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those two are exemplars that reagan was seeking. >> i know we talked about the fact that justice rehnquist's elevation to chief justice was going on at the same time. that was more controversial. do you think someone like antonin scalia could get a unanimous confirmation in 2016? >> maybe not. it's been said being the first italian-american on the court put him there but i think he was praised at the time, recognized at the time as a legal scholar of great intellect and dimension. i think he would stand a good chance. >> having been in washington now and watched these fights play out, how do you sort of game out the one we're looking at? >> this is entirely different. this being an election year where the court is now central to how our government is
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day-to-day, i think this changes the political dynamic. whether it will actually lead to someone being on the court, being confirmed for the court this year, i have my doubts, but i do think that it will get into the campaign, it will be a major issue, it perhaps might help certain republican candidates more than others on the democratic side. i don't think there's any doubt democrats will be unified on this issue. >> and it makes a big difference if this is pushed past the election about which type of person would be nominated based on who becomes the next president. this president seems determined in his backer of supporters says he has every constitutional right to make this nomination. the senate doesn't have to go along with it. do you think this gets ugly before it's resolved? >> it might. if you're the president of the united states, how could you not take this opportunity to nominate someone? he has that possibility, and he should do it. it's a right. that's true. whereas the senate, i don't think, has any obligation to vote even or to hold hearings.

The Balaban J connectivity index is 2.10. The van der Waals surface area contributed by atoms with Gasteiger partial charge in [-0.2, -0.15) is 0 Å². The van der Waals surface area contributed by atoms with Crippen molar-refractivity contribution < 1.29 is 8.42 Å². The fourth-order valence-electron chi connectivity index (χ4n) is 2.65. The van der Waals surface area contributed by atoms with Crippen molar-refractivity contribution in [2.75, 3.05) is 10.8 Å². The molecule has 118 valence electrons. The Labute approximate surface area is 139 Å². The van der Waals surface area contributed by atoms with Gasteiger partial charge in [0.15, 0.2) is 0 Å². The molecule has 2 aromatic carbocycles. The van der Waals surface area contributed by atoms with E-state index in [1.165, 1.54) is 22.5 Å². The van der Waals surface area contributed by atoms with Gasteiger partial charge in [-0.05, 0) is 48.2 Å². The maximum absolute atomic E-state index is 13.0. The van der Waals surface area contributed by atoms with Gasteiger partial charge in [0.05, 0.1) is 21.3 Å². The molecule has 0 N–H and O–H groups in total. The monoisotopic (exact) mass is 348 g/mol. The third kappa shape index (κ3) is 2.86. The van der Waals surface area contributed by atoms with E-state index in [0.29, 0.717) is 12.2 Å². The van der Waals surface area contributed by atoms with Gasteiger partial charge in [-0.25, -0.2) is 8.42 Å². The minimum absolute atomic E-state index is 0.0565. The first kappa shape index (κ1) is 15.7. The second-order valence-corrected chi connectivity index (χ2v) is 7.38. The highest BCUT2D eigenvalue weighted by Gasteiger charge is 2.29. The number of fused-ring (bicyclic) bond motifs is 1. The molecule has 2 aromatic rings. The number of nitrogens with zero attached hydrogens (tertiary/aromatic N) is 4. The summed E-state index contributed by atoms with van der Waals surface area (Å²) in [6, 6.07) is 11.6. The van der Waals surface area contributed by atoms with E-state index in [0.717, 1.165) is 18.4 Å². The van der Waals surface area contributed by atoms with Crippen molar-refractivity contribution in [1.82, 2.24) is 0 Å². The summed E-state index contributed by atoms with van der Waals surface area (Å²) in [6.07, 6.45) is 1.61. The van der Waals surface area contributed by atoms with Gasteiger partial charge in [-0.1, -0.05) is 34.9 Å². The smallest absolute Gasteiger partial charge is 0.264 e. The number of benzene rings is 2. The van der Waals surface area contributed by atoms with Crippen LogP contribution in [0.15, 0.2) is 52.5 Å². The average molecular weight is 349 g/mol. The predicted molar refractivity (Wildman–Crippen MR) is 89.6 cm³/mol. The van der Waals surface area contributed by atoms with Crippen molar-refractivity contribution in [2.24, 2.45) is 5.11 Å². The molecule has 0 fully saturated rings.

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it can do as it wishes to do. we may not like that but it's not a constitutional issue of saying there's some duty the senate is obligated by. >> we will watch in the coming days. in the meantime we thank you for sharing your memories of the man that the nation is now mourning. good to see you. >> thank you, shannon. as the nation mourns the passing of justice scalia, our special continues a. look at some of his more colorful opinions and dissents. plus, those who knew him talk about the man behind the robe.
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whether you agreed with justice scalia's rulings or not, his opinions were always a good, entertaining read. he was a reliable conservative, but every once in a while he did break rank. we are joined now with a look at what you might call his greatest hits. hi, brian. >> reporter: hi, shannon. justice antonin scalia's writing is described by critics as, quote, highly readable, entertaining with, quote, equal parts anger, confidence and pageantry. in last year's obamacare case scalia wrote the majority opinion was, quote, pure apple sauce, writing the court's next bit of interpretive jiggery involved other parts of the act that presupposed the availability of tax credits on both federal and state exchanges. he went on to say we should start calling this scotus care. in his dissent against gay marriage he wrote the nature of